Reference-Dependent Preferences and Overbidding in Private and Common Value Auctions

Reference-Dependent Preferences and Overbidding in Private and Common Value Auctions

Mariano Gabriel Runco (Auburn University at Montgomery, USA)
Copyright: © 2020 |Pages: 18
DOI: 10.4018/IJABE.2020040102

Abstract

This paper proposes a model of reference dependent preferences to explain overbidding in private and common value auctions. It is assumed that the reference point is proportional to the value of the object and that losses are weighed more heavily than gains in the utility function. Equilibrium bidding strategies are derived for first- and second-price private and common value auctions. I find that this model fits the data of all experiments analyzed, both private and common value, better in terms of the Bayesian Information Criterion than a standard risk neutral model; moreover, it explains overbidding in all private value and some common value auctions better than other alternative models. These results suggest that reference dependence, among other factors, might play a role in the widespread tendency of subjects to overbid in most experimental auctions.
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1. Introduction

In this paper I propose a model of reference dependent preferences to explain overbidding in first- and second-price private and common value auctions. Bidders compute gains and losses relative to a reference point, which is assumed to be proportional to the value of the object. I derive symmetric equilibrium bid strategies in all four cases and test the model empirically against other alternatives using data from previous well-known experiments. Like Stigler (1950) I believe that theories should be evaluated according to (i) generality, (ii) tractability and (iii) congruence with reality. The model I present in this paper is general (standard preferences being a special case), tractable (it is straightforward to generalize known symmetric equilibrium bid functions to include reference dependence) and fits experimental data better than models with standard (risk neutral) preferences and other alternatives.

It is a well-established and robust empirical fact that experimental subjects overbid relative to the Risk Neutral Nash Equilibrium (RNNE) strategy in several classes of auctions. Kagel and Roth (1995) provides a good survey of the literature and experimental results. Overbidding relative to the RNNE can be rationalized by considering preferences differing from standard risk neutrality such as risk aversion, joy of winning as in Cox et al. (1988) and spite motives as in Morgan et al. (2003) or through bounded rationality.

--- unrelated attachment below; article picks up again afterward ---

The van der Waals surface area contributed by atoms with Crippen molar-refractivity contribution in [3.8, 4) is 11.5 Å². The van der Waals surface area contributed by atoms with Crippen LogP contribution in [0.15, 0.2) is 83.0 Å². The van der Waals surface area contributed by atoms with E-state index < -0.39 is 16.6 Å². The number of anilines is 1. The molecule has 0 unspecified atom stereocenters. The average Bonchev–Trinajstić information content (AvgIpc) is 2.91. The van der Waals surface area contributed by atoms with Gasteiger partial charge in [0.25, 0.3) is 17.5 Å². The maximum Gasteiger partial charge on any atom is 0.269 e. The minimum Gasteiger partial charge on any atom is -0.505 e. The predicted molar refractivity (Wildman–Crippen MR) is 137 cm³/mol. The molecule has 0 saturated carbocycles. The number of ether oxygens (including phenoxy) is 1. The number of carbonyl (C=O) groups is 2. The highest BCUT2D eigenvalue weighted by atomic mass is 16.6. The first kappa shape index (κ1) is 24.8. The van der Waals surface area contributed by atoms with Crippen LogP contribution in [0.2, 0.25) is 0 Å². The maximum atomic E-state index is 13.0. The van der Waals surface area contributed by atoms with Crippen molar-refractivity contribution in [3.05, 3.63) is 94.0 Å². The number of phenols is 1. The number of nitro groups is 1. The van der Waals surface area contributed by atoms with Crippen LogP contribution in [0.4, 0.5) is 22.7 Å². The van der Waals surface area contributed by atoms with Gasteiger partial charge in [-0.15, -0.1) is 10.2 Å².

In independent private value (IPV) first-price auctions the generally accepted explanation for overbidding is risk aversion. However, other possibilities have been explored, like Goeree et al. (2002) who use non-linear probability weighting plus Quantal Response Equilibrium to describe choices in a discrete first-price private value auction. Overbidding has also been observed in IPV second-price auctions, Cooper and Fang (2008) carried out a series of experiments where bidders could buy noisy signals about the value of the opponents. Their results provide support for both bounded rationality and non-standard preferences as causes of overbidding.

Overbidding in common value actions is often attributed to the tendency of subjects to overestimate the value of the object. This intuition has been analyzed by Eyster and Rabin (2005), who introduced the Cursed Equilibrium concept where bidders do not fully take into account the informational content of winning and as a consequence misestimate the true value of the object. Later, Crawford and Iriberri (2007a) proposed a non-equilibrium model to explain overbidding using the Level-k model of Nagel (1995) and Stahl and Wilson (1995), where bidders have different depths of reasoning and best respond given their inconsistent beliefs. Bounded rationality certainly plays a role in this tendency of subjects to overbid, however, some researchers such as Ivanov et al. (2010) provide evidence that factors other than inconsistent beliefs might be at work in explaining overbidding in common-value auctions.

All of the previous explanations have the characteristic of being applicable to some type of auctions but not others. For example, risk aversion can explain overbidding in IPV first-price auctions but not in second-price since the weakly dominant strategy of bidding the value is independent of risk attitudes. Moreover, we share with other researchers our reservations as to the role played by risk aversion as the cause of overbidding. Kagel and Roth (1992) claim that “risk aversion cannot be the only factor and may well not be the most important factor behind bidding above the risk neutral Nash Equilibrium found so often in first-price private value auctions.” Goeree et al. (2002) observe “In spite of the obvious appeal of risk aversion as an explanation, we too are not completely convinced that it is the best explanation.”

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